the keyboard player on a jaunt across
France to the Jura, near Switzerland, for
two dates there.
On the way we stopped and spent the night
with friends of Jean Luc's named Nicola and
Celine and their two children.  We were not
the only visitors; a German couple anbd
their child, Uma (like Thurman) were also
there.  It is a house that used to be an
abbey, maybe, as there is an old disused
in front.  We had a delicious meal and
conversation, went to bed, got up, did the
coffee, bread and butter thing and set off

Thursday August 9th - -

Jean Luc and Felicie love what they do for
a living and it shows.  They are a joy to
be around and work with.  They are

Thursday night we played in Dole for about
700 people.  It was an okay show, but the
sound guy had started warming up his rig
with really loud techno, so from early on
we knew what torture we were in for.  So we
did our show by rote, with no contact with
each other on stage through the completely
useless monitors.
God only knows what it sounded like out
At the end of the evening I called out to
him across the parking lot "Bon soir...et
"He didn't hear you," said Jean luc.
This was not surprising.  He hadn't heard
me all night long, either.

Friday August 10th - -

Today we played at a holiday hotel  in
Metabief where we are also staying.  It's
about 7 kilometers, 4 or 5 miles, from
Switzerland.  The owner of the hotel,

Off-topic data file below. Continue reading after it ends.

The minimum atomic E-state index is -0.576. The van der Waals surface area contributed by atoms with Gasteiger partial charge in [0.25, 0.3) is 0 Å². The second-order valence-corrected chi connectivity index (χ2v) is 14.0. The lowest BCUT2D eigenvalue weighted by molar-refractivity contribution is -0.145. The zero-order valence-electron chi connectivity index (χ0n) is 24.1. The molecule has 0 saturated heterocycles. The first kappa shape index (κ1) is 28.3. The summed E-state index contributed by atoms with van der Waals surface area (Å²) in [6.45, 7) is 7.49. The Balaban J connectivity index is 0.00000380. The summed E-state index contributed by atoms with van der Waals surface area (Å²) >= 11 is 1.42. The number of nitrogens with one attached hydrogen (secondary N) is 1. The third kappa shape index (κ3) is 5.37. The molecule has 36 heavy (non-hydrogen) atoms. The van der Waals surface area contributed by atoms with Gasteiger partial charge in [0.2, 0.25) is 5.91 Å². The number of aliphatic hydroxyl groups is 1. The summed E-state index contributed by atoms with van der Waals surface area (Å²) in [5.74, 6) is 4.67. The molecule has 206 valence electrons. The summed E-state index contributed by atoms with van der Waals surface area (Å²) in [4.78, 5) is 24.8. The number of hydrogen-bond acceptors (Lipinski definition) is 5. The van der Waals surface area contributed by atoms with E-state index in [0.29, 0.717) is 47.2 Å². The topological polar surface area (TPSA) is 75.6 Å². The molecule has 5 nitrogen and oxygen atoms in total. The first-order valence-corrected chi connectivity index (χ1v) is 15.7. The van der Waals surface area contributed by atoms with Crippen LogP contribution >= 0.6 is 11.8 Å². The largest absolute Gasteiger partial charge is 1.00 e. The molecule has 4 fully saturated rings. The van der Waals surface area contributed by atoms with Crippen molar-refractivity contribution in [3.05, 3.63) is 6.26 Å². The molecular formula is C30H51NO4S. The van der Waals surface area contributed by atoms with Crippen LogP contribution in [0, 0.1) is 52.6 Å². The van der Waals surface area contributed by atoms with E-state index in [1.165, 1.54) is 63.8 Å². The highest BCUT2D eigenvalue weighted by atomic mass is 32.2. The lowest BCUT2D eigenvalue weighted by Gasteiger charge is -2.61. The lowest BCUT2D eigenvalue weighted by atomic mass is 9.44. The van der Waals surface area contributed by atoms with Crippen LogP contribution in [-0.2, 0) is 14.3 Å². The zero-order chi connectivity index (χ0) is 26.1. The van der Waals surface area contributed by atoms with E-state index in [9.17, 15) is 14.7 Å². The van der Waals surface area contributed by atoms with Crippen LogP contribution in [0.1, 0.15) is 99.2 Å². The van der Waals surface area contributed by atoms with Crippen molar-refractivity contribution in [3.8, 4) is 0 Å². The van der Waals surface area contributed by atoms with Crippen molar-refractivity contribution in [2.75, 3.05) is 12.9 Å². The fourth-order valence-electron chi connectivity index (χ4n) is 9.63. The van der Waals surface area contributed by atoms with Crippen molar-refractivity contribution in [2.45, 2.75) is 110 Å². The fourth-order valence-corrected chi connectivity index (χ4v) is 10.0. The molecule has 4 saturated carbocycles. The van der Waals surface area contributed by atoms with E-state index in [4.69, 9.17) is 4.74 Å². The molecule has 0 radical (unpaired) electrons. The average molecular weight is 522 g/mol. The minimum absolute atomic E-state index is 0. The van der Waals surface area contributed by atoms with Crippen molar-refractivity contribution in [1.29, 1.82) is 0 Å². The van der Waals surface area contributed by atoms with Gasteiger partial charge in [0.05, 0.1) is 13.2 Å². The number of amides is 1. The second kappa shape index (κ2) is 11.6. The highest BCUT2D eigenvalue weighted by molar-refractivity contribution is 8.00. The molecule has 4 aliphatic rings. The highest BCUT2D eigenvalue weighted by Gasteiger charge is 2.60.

Gerard,  is also the mayor of the town,
largely devoted to skiing in the winter and
biking and climbing in the summer.
After the gig he told me about how the area
was occupied by the Spanish to the
satisfaction of the locals for about one
hundred years.  Then Louis XIV hired a
Swedish mercenary army to take it back for
France, which they did, efficiently and
bloodily.   In the process they kicked a
lot of local butt so folks around here
didn't  like the Sun King all that much.
So much did they dislike Louis that they
had themselves buried face down, "so they
could show their asses to the Sun," said

Gerard treated us to dinner before we
played (they do that here in France, feed
the musicians before they play and put them
up afterward.  In the States you're lucky
to get paid).  At the end of dinner, the
mayor served various wines and cheeses of
the region.  Among the cheeses was one, an
almost liquid, cancoillotte cheese.
Which I raved, honestly, about.  This is
some strong stuff.
This morning, as we were leaving, the mayor
sent to the hotel two boxes of various
wines ands cheeses, including the
concoillotte.  To indicate just how
overwhelming this stuff is, let me merely
say that my French companions, who you'd